Third, the middle class is at the heart of any effective and sustainable social contract. To be sustained politically, the social safety net programs built into a social contract must reflect the outcome of a political bargain that meets the needs of the middle class as well as the poor. In the West, the poor benefit more from a small portion of massive middle-class driven social insurance programs than from a large portion of targeted services. Thus it may be that an early focus on "targeting" the poor, if it implies a new burden on an insecure middle class, will be less politically acceptable and sustainable than a more encompassing medium term strategy ? an example of the need for local choices over design. A social contract, moreover, extends far beyond the narrow notion of the safety net; it includes the political freedoms and rights of participation governing a broad range of social and economic decisions. The design and maintenance of this broad social contract depends ultimately on the allegiance and intelligence of a stakeholding middle class.

* * *

Some will argue that the middle class is endogenous ? that it is an outcome not an input to healthy institutions. This may be true. But my point is not to propose an analytic framework or a new magic bullet. It is simply that we would do well to incoporate the idea of the middle class into our thinking about development.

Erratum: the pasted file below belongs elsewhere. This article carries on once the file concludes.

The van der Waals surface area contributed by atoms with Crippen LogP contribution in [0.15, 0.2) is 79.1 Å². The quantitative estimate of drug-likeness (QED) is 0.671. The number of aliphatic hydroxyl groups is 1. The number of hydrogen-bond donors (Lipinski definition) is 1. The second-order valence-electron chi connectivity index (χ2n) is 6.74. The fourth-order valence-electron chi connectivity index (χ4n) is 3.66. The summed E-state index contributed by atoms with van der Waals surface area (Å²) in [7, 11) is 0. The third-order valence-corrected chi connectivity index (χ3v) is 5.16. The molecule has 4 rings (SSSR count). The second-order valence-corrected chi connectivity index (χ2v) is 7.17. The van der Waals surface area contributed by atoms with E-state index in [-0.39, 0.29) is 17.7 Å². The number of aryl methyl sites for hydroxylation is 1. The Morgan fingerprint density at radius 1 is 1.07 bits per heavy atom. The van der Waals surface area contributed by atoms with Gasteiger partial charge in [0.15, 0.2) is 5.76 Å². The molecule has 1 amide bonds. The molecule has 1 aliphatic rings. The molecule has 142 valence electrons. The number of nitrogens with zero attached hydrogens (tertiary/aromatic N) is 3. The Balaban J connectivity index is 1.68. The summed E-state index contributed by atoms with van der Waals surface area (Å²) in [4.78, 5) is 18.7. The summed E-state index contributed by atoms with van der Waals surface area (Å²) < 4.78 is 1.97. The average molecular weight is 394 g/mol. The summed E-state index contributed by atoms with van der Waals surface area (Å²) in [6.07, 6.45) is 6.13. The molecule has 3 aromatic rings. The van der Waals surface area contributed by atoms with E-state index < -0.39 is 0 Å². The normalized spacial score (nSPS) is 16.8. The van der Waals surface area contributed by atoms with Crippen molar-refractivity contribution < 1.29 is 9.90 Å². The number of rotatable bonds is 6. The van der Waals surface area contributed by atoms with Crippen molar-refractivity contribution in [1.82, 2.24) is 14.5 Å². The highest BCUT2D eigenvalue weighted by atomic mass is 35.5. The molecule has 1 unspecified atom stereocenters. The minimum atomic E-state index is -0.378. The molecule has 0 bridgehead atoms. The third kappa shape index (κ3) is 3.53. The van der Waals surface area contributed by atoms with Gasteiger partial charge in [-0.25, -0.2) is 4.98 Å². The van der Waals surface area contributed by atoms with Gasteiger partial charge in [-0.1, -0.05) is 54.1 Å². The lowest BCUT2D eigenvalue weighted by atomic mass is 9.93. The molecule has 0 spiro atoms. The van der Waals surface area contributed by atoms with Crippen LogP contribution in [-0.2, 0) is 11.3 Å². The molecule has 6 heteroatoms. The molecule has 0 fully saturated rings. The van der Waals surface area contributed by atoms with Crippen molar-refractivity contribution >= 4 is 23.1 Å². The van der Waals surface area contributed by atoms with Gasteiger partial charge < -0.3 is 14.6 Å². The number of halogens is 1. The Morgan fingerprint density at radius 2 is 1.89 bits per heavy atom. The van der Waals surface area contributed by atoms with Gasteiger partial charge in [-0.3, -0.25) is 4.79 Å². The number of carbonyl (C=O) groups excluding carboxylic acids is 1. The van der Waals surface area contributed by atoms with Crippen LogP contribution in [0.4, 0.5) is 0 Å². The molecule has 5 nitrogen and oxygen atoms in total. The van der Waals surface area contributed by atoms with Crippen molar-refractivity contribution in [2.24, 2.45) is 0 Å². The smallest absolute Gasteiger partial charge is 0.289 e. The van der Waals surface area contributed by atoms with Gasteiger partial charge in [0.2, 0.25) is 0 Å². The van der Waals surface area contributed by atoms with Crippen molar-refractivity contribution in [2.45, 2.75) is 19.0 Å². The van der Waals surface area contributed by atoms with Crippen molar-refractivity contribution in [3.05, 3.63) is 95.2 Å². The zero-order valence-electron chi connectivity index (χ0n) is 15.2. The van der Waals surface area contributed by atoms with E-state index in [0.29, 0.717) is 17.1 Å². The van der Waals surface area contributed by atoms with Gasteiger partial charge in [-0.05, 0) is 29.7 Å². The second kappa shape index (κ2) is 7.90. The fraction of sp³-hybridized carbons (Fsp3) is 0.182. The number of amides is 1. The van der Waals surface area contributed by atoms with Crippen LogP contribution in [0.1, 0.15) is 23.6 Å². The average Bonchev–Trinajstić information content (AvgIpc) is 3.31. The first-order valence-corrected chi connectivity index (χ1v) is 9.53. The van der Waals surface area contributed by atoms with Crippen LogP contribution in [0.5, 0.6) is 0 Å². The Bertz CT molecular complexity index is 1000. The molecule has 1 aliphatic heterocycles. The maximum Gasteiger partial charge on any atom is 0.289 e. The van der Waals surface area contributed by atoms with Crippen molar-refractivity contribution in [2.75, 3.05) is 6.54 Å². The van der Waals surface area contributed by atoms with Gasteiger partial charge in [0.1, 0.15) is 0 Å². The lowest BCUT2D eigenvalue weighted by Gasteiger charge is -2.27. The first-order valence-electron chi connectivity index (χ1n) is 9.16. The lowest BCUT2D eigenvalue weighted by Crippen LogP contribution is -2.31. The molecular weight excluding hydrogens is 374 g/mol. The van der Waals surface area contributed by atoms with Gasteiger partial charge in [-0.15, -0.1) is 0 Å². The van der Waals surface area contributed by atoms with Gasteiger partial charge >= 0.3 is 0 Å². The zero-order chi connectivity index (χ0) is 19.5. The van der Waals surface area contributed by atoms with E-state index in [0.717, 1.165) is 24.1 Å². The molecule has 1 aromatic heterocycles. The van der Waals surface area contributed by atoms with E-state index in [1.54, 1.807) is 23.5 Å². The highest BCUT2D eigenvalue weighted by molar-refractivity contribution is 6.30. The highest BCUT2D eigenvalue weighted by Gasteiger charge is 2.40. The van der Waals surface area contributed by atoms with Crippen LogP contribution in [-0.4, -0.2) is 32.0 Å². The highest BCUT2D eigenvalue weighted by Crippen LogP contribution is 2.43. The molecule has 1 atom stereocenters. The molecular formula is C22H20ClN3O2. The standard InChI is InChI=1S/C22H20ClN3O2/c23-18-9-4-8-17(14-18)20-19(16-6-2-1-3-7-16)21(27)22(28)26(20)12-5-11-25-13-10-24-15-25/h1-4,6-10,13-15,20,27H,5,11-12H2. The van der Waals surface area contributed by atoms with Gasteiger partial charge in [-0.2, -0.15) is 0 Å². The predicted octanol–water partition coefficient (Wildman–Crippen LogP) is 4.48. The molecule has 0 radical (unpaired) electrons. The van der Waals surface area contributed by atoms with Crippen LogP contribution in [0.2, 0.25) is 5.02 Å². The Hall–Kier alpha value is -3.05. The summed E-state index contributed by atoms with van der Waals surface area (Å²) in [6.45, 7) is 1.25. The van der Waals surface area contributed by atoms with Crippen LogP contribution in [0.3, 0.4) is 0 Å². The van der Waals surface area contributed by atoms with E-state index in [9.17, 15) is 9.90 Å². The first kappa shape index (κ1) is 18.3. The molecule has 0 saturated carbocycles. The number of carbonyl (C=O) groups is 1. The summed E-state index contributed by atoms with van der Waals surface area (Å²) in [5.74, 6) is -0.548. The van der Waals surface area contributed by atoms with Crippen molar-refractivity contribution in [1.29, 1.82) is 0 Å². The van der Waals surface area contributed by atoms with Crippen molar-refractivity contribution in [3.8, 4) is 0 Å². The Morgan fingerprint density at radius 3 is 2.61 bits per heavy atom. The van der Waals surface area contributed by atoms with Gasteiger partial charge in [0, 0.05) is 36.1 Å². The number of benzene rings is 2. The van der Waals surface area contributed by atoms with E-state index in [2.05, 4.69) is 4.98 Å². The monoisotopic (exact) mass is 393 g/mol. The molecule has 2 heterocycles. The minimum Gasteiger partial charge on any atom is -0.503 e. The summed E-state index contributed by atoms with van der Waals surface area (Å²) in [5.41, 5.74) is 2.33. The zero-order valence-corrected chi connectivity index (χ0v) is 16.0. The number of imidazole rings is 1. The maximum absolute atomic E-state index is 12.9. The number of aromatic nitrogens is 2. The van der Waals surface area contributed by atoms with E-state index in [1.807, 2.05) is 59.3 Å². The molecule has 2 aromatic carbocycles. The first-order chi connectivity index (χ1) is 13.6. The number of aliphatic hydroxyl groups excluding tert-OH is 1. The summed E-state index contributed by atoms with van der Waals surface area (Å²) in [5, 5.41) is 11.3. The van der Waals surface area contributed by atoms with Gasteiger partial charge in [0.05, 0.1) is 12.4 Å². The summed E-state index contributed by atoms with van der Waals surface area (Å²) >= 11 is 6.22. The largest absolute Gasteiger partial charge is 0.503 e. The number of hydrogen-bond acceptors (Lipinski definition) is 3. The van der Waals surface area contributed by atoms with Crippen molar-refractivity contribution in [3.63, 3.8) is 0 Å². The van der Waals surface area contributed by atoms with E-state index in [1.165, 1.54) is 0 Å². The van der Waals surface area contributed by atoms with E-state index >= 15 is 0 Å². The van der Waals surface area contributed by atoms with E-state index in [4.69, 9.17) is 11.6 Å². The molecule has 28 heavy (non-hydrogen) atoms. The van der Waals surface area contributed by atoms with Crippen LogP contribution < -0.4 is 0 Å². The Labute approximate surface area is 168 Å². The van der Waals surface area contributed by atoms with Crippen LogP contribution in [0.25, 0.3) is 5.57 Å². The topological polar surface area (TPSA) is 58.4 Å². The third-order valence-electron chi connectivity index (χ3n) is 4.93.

Finally, a focus on the middle class does not imply a neglect of the poor. In the end, the sustainable growth on which poverty reduction depends requires adequate institutions. History tells us that the middle class is the bedrock of those institutions, at least in the democratic and open market systems to which so many people in the developing world justifiably aspire. Poverty reduction may ultimately require a market-friendly middle class.